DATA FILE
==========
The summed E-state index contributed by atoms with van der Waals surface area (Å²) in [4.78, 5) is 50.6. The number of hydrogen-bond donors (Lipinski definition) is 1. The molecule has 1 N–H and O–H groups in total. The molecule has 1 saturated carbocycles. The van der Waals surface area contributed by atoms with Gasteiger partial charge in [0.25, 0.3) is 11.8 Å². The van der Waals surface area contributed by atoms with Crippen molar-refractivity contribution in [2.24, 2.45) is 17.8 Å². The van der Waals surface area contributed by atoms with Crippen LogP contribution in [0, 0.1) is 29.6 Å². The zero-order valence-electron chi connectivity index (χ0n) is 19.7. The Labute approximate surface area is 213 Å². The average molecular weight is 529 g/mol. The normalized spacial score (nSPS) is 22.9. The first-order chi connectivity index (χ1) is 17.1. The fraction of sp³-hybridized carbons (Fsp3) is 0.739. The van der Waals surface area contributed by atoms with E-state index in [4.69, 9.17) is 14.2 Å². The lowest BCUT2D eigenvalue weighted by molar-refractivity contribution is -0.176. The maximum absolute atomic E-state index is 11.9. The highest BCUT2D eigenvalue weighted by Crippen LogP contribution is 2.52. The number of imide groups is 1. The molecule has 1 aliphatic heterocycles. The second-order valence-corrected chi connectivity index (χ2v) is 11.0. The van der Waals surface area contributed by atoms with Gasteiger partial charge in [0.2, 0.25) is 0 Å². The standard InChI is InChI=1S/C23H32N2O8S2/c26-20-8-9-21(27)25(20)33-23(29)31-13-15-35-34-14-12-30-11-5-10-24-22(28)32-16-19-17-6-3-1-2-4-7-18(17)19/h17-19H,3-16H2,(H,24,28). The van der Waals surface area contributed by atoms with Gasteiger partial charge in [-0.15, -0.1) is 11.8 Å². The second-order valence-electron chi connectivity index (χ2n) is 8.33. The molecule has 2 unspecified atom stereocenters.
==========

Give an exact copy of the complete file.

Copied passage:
The summed E-state index contributed by atoms with van der Waals surface area (Å²) in [4.78, 5) is 50.6. The number of hydrogen-bond donors (Lipinski definition) is 1. The molecule has 1 N–H and O–H groups in total. The molecule has 1 saturated carbocycles. The van der Waals surface area contributed by atoms with Gasteiger partial charge in [0.25, 0.3) is 11.8 Å². The van der Waals surface area contributed by atoms with Crippen molar-refractivity contribution in [2.24, 2.45) is 17.8 Å². The van der Waals surface area contributed by atoms with Crippen LogP contribution in [0, 0.1) is 29.6 Å². The zero-order valence-electron chi connectivity index (χ0n) is 19.7. The Labute approximate surface area is 213 Å². The average molecular weight is 529 g/mol. The normalized spacial score (nSPS) is 22.9. The first-order chi connectivity index (χ1) is 17.1. The fraction of sp³-hybridized carbons (Fsp3) is 0.739. The van der Waals surface area contributed by atoms with E-state index in [4.69, 9.17) is 14.2 Å². The lowest BCUT2D eigenvalue weighted by molar-refractivity contribution is -0.176. The maximum absolute atomic E-state index is 11.9. The highest BCUT2D eigenvalue weighted by Crippen LogP contribution is 2.52. The number of imide groups is 1. The molecule has 1 aliphatic heterocycles. The second-order valence-corrected chi connectivity index (χ2v) is 11.0. The van der Waals surface area contributed by atoms with Gasteiger partial charge in [0.2, 0.25) is 0 Å². The standard InChI is InChI=1S/C23H32N2O8S2/c26-20-8-9-21(27)25(20)33-23(29)31-13-15-35-34-14-12-30-11-5-10-24-22(28)32-16-19-17-6-3-1-2-4-7-18(17)19/h17-19H,3-16H2,(H,24,28). The van der Waals surface area contributed by atoms with Gasteiger partial charge in [-0.15, -0.1) is 11.8 Å². The second-order valence-electron chi connectivity index (χ2n) is 8.33. The molecule has 2 unspecified atom stereocenters.